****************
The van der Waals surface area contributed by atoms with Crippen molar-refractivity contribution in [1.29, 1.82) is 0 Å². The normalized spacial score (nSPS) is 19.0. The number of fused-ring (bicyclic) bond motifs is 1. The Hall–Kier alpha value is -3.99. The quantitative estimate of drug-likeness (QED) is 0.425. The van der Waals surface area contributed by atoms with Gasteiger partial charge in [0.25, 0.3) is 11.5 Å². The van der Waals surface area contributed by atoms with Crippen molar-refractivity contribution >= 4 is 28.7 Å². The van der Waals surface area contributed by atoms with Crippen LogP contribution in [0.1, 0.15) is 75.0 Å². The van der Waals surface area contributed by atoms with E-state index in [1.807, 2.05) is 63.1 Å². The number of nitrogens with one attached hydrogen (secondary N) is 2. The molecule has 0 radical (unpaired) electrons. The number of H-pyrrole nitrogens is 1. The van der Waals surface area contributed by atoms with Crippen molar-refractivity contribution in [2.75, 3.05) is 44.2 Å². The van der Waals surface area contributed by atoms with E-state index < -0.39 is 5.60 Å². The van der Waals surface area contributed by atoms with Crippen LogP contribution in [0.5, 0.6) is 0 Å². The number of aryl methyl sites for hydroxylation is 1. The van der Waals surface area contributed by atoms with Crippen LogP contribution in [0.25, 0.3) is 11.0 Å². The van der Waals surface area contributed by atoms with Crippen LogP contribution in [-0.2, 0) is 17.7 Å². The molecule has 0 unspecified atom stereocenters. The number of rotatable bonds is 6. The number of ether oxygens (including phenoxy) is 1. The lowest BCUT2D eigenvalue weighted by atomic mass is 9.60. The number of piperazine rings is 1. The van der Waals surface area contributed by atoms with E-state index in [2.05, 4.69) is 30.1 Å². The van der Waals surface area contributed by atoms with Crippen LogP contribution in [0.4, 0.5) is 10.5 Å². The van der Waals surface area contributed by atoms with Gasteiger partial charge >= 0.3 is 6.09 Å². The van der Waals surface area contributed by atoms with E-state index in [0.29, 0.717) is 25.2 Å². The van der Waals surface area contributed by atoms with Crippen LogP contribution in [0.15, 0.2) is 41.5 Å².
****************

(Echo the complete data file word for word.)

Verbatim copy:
The van der Waals surface area contributed by atoms with Crippen molar-refractivity contribution in [1.29, 1.82) is 0 Å². The normalized spacial score (nSPS) is 19.0. The number of fused-ring (bicyclic) bond motifs is 1. The Hall–Kier alpha value is -3.99. The quantitative estimate of drug-likeness (QED) is 0.425. The van der Waals surface area contributed by atoms with Gasteiger partial charge in [0.25, 0.3) is 11.5 Å². The van der Waals surface area contributed by atoms with Crippen molar-refractivity contribution >= 4 is 28.7 Å². The van der Waals surface area contributed by atoms with Crippen LogP contribution in [0.1, 0.15) is 75.0 Å². The van der Waals surface area contributed by atoms with E-state index in [1.807, 2.05) is 63.1 Å². The number of nitrogens with one attached hydrogen (secondary N) is 2. The molecule has 0 radical (unpaired) electrons. The number of H-pyrrole nitrogens is 1. The van der Waals surface area contributed by atoms with Crippen molar-refractivity contribution in [2.75, 3.05) is 44.2 Å². The van der Waals surface area contributed by atoms with E-state index < -0.39 is 5.60 Å². The van der Waals surface area contributed by atoms with Crippen LogP contribution in [0.5, 0.6) is 0 Å². The number of aryl methyl sites for hydroxylation is 1. The van der Waals surface area contributed by atoms with Crippen LogP contribution in [0.25, 0.3) is 11.0 Å². The van der Waals surface area contributed by atoms with Crippen LogP contribution in [-0.2, 0) is 17.7 Å². The molecule has 0 unspecified atom stereocenters. The number of rotatable bonds is 6. The number of ether oxygens (including phenoxy) is 1. The lowest BCUT2D eigenvalue weighted by atomic mass is 9.60. The number of piperazine rings is 1. The van der Waals surface area contributed by atoms with E-state index in [2.05, 4.69) is 30.1 Å². The van der Waals surface area contributed by atoms with Crippen LogP contribution in [0.4, 0.5) is 10.5 Å². The van der Waals surface area contributed by atoms with Gasteiger partial charge >= 0.3 is 6.09 Å². The van der Waals surface area contributed by atoms with E-state index in [0.29, 0.717) is 25.2 Å². The van der Waals surface area contributed by atoms with Crippen LogP contribution in [0.15, 0.2) is 41.5 Å².